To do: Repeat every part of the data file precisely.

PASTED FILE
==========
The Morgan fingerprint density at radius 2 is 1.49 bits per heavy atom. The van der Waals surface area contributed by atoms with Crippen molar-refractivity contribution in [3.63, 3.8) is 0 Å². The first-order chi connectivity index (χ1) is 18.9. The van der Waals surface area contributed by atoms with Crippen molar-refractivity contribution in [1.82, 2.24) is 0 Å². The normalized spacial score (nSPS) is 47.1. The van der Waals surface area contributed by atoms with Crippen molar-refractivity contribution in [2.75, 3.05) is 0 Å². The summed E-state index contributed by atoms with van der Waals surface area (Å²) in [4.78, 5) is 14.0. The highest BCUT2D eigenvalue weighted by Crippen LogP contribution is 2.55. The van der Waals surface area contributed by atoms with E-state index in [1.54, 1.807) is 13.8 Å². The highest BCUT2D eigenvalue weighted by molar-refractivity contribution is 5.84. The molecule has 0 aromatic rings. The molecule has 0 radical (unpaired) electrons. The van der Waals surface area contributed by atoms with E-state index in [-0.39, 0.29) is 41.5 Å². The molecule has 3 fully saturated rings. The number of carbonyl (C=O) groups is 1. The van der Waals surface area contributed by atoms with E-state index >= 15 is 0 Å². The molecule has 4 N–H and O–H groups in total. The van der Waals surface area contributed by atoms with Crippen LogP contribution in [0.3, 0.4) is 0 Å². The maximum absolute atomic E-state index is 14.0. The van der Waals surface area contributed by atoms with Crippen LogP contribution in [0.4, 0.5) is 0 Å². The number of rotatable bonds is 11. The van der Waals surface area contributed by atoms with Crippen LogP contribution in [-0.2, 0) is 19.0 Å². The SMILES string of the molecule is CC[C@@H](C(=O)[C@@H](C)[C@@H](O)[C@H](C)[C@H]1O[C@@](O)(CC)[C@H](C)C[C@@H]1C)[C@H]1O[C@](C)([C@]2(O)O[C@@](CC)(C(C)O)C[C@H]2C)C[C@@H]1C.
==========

The Morgan fingerprint density at radius 2 is 1.49 bits per heavy atom. The van der Waals surface area contributed by atoms with Crippen molar-refractivity contribution in [3.63, 3.8) is 0 Å². The first-order chi connectivity index (χ1) is 18.9. The van der Waals surface area contributed by atoms with Crippen molar-refractivity contribution in [1.82, 2.24) is 0 Å². The normalized spacial score (nSPS) is 47.1. The van der Waals surface area contributed by atoms with Crippen molar-refractivity contribution in [2.75, 3.05) is 0 Å². The summed E-state index contributed by atoms with van der Waals surface area (Å²) in [4.78, 5) is 14.0. The highest BCUT2D eigenvalue weighted by Crippen LogP contribution is 2.55. The van der Waals surface area contributed by atoms with E-state index in [1.54, 1.807) is 13.8 Å². The highest BCUT2D eigenvalue weighted by molar-refractivity contribution is 5.84. The molecule has 0 aromatic rings. The molecule has 0 radical (unpaired) electrons. The van der Waals surface area contributed by atoms with E-state index in [-0.39, 0.29) is 41.5 Å². The molecule has 3 fully saturated rings. The number of carbonyl (C=O) groups is 1. The van der Waals surface area contributed by atoms with E-state index >= 15 is 0 Å². The molecule has 4 N–H and O–H groups in total. The van der Waals surface area contributed by atoms with Crippen LogP contribution in [0.3, 0.4) is 0 Å². The maximum absolute atomic E-state index is 14.0. The van der Waals surface area contributed by atoms with Crippen LogP contribution in [0.4, 0.5) is 0 Å². The number of rotatable bonds is 11. The van der Waals surface area contributed by atoms with Crippen LogP contribution in [-0.2, 0) is 19.0 Å². The SMILES string of the molecule is CC[C@@H](C(=O)[C@@H](C)[C@@H](O)[C@H](C)[C@H]1O[C@@](O)(CC)[C@H](C)C[C@@H]1C)[C@H]1O[C@](C)([C@]2(O)O[C@@](CC)(C(C)O)C[C@H]2C)C[C@@H]1C.